SUNNY AUTUMN DAYS
Late October was always tattie picking time, and memories are still very strong of cold mornings but it always seemed to be dry and sunny. We no longer pick spuds in the field, just on our allotment plot, but sunny days are still with us. The garden flowers and fruit are taking advantage of the mild spell, and like us probably hope it lasts long enough.
Outdoor fuchsias are still a mass of flowers, and I struggle to replace my begonias with the spring bedding plants as they won’t stop flowering. Several plants are totally confused not knowing what season they are in. Ceanothus and philadelphus have started to flower. Wallflower is a spring bedding plant, but mine are all in flower now. On the vegetable patch my spring cabbage is hearting up now, ahead of my winter cabbage.
Climbing roses are now in their second flush, but greenfly are a proper nuisance, and blackspot is never far away. Bush roses continue to flower and I expect them to keep going into winter unless we get an early cold snap. The jet stream seems to be behaving itself for now, giving us a fair bit of decent weather, but reports of potential problems with the path of El Nino could tip us back into a severe winter. Gardeners always keep an eye on the weather as it affects all our plans.
Dahlias are showing a wee bit of distress following a few cold nights, so they will soon get lifted and dried out for storing in a frost free place.
Autumn raspberries are now just about finished, and perpetual strawberry Flamenco still produces very large attractive fruit, but they are not soft or sweet without warmth from the sun.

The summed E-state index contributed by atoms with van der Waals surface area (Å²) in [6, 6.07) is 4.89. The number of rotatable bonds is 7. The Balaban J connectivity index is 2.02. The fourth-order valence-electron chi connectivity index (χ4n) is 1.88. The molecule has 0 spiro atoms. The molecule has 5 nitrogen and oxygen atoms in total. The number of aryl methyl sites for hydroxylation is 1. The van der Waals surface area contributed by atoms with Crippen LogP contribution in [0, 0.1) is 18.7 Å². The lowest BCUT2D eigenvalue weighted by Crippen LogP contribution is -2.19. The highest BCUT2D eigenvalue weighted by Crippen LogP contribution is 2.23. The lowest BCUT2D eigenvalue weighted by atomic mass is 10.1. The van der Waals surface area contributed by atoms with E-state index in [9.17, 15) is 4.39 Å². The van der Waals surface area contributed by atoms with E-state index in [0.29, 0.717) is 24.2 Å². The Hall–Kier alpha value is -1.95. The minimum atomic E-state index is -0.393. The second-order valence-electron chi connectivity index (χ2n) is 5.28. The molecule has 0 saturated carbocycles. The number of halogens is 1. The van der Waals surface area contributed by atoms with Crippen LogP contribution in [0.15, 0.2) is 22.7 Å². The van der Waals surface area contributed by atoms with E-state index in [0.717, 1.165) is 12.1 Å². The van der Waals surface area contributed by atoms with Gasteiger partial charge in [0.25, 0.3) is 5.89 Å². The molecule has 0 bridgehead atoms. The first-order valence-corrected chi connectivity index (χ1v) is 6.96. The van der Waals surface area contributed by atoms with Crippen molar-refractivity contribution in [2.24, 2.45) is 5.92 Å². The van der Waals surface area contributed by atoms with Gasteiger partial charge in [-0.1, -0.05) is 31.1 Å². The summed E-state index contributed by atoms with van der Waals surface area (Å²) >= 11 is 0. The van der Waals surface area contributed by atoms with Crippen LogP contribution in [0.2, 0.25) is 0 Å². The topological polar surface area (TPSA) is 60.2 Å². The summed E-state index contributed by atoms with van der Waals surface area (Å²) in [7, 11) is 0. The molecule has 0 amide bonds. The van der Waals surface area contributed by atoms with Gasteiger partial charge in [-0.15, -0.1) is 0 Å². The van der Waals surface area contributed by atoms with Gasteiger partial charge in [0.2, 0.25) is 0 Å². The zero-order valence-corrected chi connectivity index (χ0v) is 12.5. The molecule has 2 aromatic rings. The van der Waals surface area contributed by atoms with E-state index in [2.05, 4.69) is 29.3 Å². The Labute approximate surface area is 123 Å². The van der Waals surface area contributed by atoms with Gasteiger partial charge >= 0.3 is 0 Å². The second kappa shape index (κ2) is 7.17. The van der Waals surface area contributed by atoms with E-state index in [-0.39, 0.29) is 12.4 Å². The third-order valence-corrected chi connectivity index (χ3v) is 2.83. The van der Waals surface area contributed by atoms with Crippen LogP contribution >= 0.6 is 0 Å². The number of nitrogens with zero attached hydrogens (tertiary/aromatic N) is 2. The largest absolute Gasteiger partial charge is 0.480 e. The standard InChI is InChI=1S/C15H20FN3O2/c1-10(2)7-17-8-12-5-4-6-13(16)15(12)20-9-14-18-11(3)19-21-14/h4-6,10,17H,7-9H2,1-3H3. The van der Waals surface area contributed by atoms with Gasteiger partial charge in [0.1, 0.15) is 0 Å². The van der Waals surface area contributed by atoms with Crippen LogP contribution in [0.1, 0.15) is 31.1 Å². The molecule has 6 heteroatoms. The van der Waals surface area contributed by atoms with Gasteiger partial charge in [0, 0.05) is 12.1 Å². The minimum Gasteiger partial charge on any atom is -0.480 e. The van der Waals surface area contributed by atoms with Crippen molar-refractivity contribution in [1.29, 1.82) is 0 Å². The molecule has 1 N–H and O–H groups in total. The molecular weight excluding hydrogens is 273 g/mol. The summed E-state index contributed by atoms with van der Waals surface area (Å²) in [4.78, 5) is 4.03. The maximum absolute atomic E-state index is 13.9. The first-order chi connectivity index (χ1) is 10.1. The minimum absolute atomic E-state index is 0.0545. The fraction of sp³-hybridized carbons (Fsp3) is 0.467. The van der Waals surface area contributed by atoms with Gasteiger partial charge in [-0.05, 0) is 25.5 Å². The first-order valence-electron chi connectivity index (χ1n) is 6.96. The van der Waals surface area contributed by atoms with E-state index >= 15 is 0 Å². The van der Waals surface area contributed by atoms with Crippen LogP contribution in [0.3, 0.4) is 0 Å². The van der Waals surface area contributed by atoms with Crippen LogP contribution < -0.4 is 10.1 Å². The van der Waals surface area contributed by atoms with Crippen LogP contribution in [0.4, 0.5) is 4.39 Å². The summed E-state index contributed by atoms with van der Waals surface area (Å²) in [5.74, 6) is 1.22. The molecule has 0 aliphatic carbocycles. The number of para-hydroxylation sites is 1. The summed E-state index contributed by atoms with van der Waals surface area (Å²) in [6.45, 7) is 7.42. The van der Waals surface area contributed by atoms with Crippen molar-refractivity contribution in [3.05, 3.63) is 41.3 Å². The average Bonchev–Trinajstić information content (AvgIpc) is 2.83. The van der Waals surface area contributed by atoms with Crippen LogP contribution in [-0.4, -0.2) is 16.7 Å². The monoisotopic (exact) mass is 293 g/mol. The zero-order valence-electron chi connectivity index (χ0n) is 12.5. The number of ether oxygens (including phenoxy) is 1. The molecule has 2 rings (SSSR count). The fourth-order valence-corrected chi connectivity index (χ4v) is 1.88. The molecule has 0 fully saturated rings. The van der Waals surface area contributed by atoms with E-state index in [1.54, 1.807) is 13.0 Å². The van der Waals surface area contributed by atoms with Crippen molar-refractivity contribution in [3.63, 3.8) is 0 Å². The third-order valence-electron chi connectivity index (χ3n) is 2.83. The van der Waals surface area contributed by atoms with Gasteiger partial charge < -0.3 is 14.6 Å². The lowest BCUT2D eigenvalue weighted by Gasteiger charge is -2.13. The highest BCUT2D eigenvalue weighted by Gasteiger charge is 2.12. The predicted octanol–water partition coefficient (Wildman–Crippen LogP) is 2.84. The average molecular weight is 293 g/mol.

I keep thinking I have picked my last fig, but then we get a couple of sunny days and a few more figs ripen up. My small bush five feet tall on my allotment plot has been unbelievable this year. I had hoped for a good year of about 100 figs since I got 80 last year. However the summer was so cool that I lost faith in this exotic plant that really
Autumn salad leaves love the mild, moist autumn and provide a wealth of fresh leaves including mizuna, rocket, mustard, lettuce, spring onions and radish. Many of these can keep us in fresh salad greens well into winter provided it is not too severe. To be on the safe side some can be transplanted into the greenhouse after the old tomato plants have been removed from growbags or borders.
Pumpkins have been quite poor this year due to lack of sun and warmth. Only got three pumpkins from three plants and they were not all that big, though a bad infection of mildew did not help.
It has been a funny year for root crops. Carrots and summer turnips seem to be having a good year and parsnips a fantastic year with huge thick roots more than two feet long, but beetroot is taking a rest. Size is poor and they all seem to have rust infected leaves.
Apples and pears have never been better, but sweetness and flavour is lacking compared to other years. They have all given record yields, and Anna has taken on the task of finding out how to utilise this crop. The juicer has been working overtime, and compote, stews, pies and crumbles are all appearing. Many of these dishes can be frozen for future use, and there will still be plenty left over for my wine brewing.
Grapes, however are having a terrible year. Outdoors the early varieties Rondo was ready at the end of August and Regent in mid September, but as these are all new vines it is really too early to judge. Phoenix is well established outdoors and produced a lot of bunches, but most failed to ripen up.
In the greenhouse muscat flavoured Siegerrebe was ready in September, but Black Hamburg suffered from shanking where more than half the grapes failed to ripen and just shrivelled up.
Wee jobs to do this week
Assess potatoes in store and on the plate to decide what to grow in 2016. Blight has again been bad on most varieties other than Sarpo Mira, but my best spud for flavour is Lady Christl.